International law seems biased against Third World countries

Is international law really cut out to address the interests of anyone that does not belong to the First World? Increasingly, this is a question that I have been asking myself in light of the ongoing, merciless massacre of Palestinians by the State of Israel.

On the face of it, it should be clear that the events of October 7, 2023, could not possibly be proportionally dealt with through the retaliatory attacks that we continue to witness, and that international law should already proscribe the solution needed. But a deeper glance at the international legal order seems to reflect that everything is in fact going according to plan.

Let us first consider the beginnings of what we have come to know as the United Nations. The organisation was founded in 1945, a rebranding of the League of Nations, and immediately after the Second World War. At this time, a great number of States in the Third World had yet to gain their independence.

The entire African continent, for instance, was represented by Liberia and Ethiopia, which at the time were the only states not under occupation. And indeed, when it was time for other nations from the third world to gain their independence and join the UN, the doctrine of tabula rasa was invoked, which basically prohibits new states from retaliating against their former colonisers if they are to be accepted into the international community. This sort of doctrine could only be the creation of a dominant culture against a submissive one, a system that remains to date.

As a result of the Second World War – even though the conversation had begun much earlier – it was during this very same period that the creation of the State of Israel was considered and implemented. This is where the international legal system begins to become questionable, at least in this context, as it seems dubious to have a set of countries decide for others what new territories may exist upon them and continue to implement the same.

For Palestine and the larger Arab World, the decision of the West to have the Israeli State created prompted grave retaliation, with the First Arab-Israeli War taking place in 1948 to challenge this decision. One would imagine – or blindly believe – that an international system where all parties are equal would not lead to such an imposition.

Returning to the question of conflict and who gets to wage it, it is only understandable that the Palestinian people continue to resist what to them feels like an occupation, and to resort to violent means to do so as a last option after decades of repression. However, looking at the reaction of the Western powers to the Hamas offensive of October 7, one would be led to believe that international law only exists as a punitive measure against the Third World, as opposed to being an equal arbiter regardless of power.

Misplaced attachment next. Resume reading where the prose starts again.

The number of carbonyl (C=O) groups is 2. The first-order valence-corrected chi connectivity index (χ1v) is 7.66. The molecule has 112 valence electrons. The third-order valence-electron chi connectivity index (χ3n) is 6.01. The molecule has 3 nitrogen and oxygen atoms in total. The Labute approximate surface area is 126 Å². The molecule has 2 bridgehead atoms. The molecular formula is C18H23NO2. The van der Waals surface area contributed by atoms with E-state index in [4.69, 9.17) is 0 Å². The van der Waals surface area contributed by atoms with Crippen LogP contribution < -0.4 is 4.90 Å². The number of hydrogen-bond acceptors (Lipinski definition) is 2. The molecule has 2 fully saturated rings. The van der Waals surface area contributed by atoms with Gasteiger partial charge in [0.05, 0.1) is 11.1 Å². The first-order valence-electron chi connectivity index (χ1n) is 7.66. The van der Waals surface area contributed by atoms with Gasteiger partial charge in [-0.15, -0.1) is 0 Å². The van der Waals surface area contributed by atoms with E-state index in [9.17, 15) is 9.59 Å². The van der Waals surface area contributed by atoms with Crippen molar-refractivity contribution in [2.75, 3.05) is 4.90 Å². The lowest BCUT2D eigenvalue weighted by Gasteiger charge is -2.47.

The preliminary decision of the International Court of Justice in January only further reinforces this idea, as following its findings that Israel is in breach of the Genocide Convention, multiple Western powers have gone on to withdraw their support for the United Nations Relief and Works Agency to Palestine Refugees in the Near East.

It is unconscionable that even the simple recognition of Palestine as a State, when it de facto existed as such prior to 1948, is a debatable diplomatic issue, based on the allegiance of states. It is even more confounding that the taking of hundreds of thousands of lives can be treated with neutrality at best, with states mildly chastising Israel for the ongoing massacre.

For those of us in the Third World, it is imperative that we recall our own liberation struggles, which until not too long ago were considered to be terrorist acts until history was rewritten post-independence. Our struggles as formerly colonised peoples are one with those of the Palestinians, and our view of what actions they are taking must also be one with theirs. In this way, we can build solidarity that will lead to liberation rather than siding with a system that does little to side with us if not for its own interests.

Ms Njahira is a researcher on gender and its effects in society